Award  Date:
06 May 2024


Case No: ELRC 225-22/23 GP

In the matter between

PEU obo Lehlabaphiri Audrey Applicant




The venue of arbitration: Braamfontein

Date of award: 06 May 2024

Parties present:
Arbitrator: Mr C Khazamula
Applicant: Ms A Lehlabaphiri
Applicant’s Representative: Mr M Mphahlele/V Sibanyoni
Employer’s Representative: Ms E Magadla
Interpreter: Mr M Myeza


1. The matter was an unfair dismissal dispute referred to in terms of Part C of the Education Labour Relations Council (“the Council”) constitution.

2. The arbitration was scheduled on 24 November 2020 and continued intermittently on various days until it was concluded on 26 March 2024.

3. The Applicant during the opening statement and in loco inspection was represented by Mr Mogole Mphahle (“Mphahle”) an official of the Professional Educators Union (PEU).

4. The Applicant changed Mphahlele as her representative and was represented by Mr Vusi Sibanyoni (“Sibanyoni”) an official of the PEU. Sibanyoni represented the Applicant during the Respondent’s evidence stage and the Applicant’s evidence in chief.

5. The Applicant again reverted to Mphahlele as her representative until the conclusion of this arbitration.

6. Parties submitted opening statements and conducted an in loco inspection at Leratong Senior Primary School and the Applicant was represented by Mphahle.

7. Parties relied on a common bundle of documents as evidence and they were named Bundle A for the Applicant and Bundle R for the Respondent.

8. Parties further submitted written closing arguments.

9. The proceedings were digitally recorded and where applicable the services of an interpreter were utilised.


10. Whether the dismissal of the Applicant was substantively fair or not.


11. The relief sought by the Applicant is Reinstatement with back pay.


12. The Applicant was employed by the Respondent in the position of Deputy Principal in January 1997 at Leratong Senior Primary School (“Leratong”).

13. The Applicant was charged with six (6) allegations of misconduct and she was dismissed on all allegations following a disciplinary enquiry.

14. The Applicant referred a dispute of unfair dismissal to the Council and the only issue in dispute was the reason for her dismissal.

15. I was thereafter appointed by the Council to arbitrate this dispute.


The Respondent’s case

16. The Respondent’s 1st witness Sunnyboy Masete Ramokgobathe (“the Principal”) testified he was appointed as the Principal at Lerotong. The Applicant was his subordinate in her capacity as the Deputy Principal.

17. Concerning allegations 1 and 2, the Principal testified that on the morning of 17 March 2020, Neo Anna Mohlomi (“Mohlomi”) in her capacity as the head of the department for the foundation phase at Leratong (“the HOD”) told him that she had arranged with the Respondent’s district office (“the district”) to submit the school schedules for the foundation phase instead of the scheduled dated on 18 March 2020. This made the Principal to be suspicious.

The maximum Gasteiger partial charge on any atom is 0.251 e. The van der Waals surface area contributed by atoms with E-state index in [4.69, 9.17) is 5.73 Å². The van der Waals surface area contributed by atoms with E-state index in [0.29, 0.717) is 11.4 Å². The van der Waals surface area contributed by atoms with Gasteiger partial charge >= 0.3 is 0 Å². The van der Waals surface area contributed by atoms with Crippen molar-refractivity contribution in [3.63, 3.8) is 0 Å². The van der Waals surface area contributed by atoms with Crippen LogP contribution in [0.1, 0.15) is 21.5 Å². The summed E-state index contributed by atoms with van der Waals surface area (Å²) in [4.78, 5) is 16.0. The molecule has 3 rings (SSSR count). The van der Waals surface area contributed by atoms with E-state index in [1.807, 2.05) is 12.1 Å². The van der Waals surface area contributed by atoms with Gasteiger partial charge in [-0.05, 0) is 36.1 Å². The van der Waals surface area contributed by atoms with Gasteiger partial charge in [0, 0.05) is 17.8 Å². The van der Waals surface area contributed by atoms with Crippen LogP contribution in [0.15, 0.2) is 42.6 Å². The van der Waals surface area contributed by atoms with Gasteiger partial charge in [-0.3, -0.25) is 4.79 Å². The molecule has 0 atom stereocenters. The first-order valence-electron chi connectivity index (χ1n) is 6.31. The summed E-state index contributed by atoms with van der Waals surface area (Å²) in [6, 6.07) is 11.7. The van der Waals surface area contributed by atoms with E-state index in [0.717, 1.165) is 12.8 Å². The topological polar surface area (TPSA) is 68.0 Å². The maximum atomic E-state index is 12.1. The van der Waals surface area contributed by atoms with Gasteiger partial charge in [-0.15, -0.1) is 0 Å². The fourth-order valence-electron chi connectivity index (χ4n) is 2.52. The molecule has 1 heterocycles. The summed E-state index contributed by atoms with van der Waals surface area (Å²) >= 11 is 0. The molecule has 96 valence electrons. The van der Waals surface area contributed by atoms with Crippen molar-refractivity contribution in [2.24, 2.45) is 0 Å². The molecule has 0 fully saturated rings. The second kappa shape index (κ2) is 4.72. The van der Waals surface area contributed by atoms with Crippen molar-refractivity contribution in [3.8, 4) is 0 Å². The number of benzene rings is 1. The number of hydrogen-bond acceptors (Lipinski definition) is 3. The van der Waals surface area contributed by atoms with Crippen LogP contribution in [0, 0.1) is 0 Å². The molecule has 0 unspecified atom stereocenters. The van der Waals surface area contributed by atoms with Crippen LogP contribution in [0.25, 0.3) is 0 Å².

18. The Principal asked the Applicant if the reports were printed and she told him that there were no reports which were printed. Ms Majebe (“Majebe”) told the Principal that she completed her reports the previous day and was still to complete the remaining ones.

19. The Principal went to Ms Imoukhoume’s class and found her busy with the reports. Imoukhoume told him that she, Ms Moseki, and Ms Khumalo got the reports.

20. The Principal received a call from the Applicant that she was looking for the administrator to print the reports of the foundation face. He told the Applicant that the reports were already printed however the Applicant denied that the reports were printed.

21. Majebe called the Principal and told him that he did not hear her clearly in the morning and that she was going to administer the report when they returned from the district.

22. The Applicant went to the Principal’s office and asked to print the foundation phase report and he told her that the reports were already printed.

23. The Applicant submitted a letter on 18 March 2020 raising concerns about the Principal’s accusations against her related to the printing of reports (“the Applicant’s concern letter”) to the Principal. In the Applicant’s concern letter, the Applicant stated that only Immakoume’s class reports were printed however the Applicant included Majebe’s report which was contrary to what she said that only Immakoume’s report was printed in the letter.

24. The Principal submitted that the reports were fraudulently printed on 16 March 2020 , two (2) days before the schedules were verified by the district and the Applicant did not follow the procedures when printing the reports and they were printed without his knowledge and authorisation.

25. The Principal detailed the report printing procedure. He submitted that a meeting was held with the School Management Team (“SMT”) on 06 March 2020, where he communicated that he would quality assure throughout the process of punching marks on the system and that he would not sign anything he did not authorise .